Executives at Malcolm Nicholls Limited (MNL), U.K., announced that they will prioritize production for and offer a reduced rate to anyone looking to create devices that help with the fight against Coronavirus.
If you are a designer or product developer looking for assistance with the production of ventilators, sanitizer dispensers or any other product designed to prevent the spread of Coronavirus, with their reputation for quality and delivery, MNL can have your 3D printed parts ready in a matter of days.
With their production team on hand to ensure this quick turnaround, MNL is determined to use their position as a leading rapid prototyping company to help fight Coronavirus.
MNL is known for creating medical devices and has worked previously on devices such as blood monitoring and testing kits, inhalers, self-injecting devices for insulin, contaminated product receptacles and retinal imaging machines.
The company played a significant role in the creation of POWERbreathe, a handheld respiratory muscle training, assessment and monitoring device, intended for use by healthcare professionals for inspiratory muscle training and assessment in patients with dyspnoea, including patients with asthma, COPD, bronchitis, cystic fibrosis, emphysema, heart disease, neuromuscular disease, Parkinson’s disease and spinal injury.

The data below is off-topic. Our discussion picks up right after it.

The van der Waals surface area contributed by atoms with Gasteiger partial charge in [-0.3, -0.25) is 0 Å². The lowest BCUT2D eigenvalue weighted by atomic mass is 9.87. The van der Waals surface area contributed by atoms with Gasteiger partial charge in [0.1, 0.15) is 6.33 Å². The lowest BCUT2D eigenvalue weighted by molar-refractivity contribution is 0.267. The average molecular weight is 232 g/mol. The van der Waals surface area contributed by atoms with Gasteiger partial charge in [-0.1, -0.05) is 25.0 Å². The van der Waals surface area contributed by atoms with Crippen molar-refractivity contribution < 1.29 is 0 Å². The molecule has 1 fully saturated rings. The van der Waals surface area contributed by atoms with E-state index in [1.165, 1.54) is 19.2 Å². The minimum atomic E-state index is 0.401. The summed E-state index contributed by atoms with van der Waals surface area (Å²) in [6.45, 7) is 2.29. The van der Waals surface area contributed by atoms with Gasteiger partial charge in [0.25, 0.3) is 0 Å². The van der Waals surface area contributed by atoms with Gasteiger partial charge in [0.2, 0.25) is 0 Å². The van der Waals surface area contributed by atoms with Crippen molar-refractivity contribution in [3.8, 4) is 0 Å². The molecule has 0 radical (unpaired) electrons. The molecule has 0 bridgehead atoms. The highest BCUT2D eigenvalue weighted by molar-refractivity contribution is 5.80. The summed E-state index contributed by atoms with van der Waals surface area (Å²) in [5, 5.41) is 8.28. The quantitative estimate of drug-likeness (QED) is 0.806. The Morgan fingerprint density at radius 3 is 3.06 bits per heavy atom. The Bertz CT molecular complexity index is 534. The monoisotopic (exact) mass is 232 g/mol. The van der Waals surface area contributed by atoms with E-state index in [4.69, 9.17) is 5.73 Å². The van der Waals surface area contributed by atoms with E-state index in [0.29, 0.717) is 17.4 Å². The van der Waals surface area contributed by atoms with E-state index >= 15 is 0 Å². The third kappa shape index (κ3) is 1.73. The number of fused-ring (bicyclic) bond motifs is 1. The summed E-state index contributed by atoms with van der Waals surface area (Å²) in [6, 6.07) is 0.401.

MNL’s role in the creation of the device came after they were approached by an industrial design company to produce a low volume series of prototypes.
To do this, they were supplied with full 3D CAD files in STL format and a 3D printed model was then completed by using Stereolithography. This was then hand finished with a variety of graded finishes – the main body was finished to a high gloss, whilst the additional side components were finished to a satin level.
These finished 3D printed components were used as a pattern for MNL’s silicone tooling process.
The castings produced included a water clear elastomer for the mouthpiece, an ABS equivalent polyurethane for the main body and the stand, whilst the moldings to the side were produced in an elastomer to give the main body grip.
A series of twenty castings were produced via this soft tooling route and the product went from data to finished prototype in just over a week.
Malcolm Nicholls Limited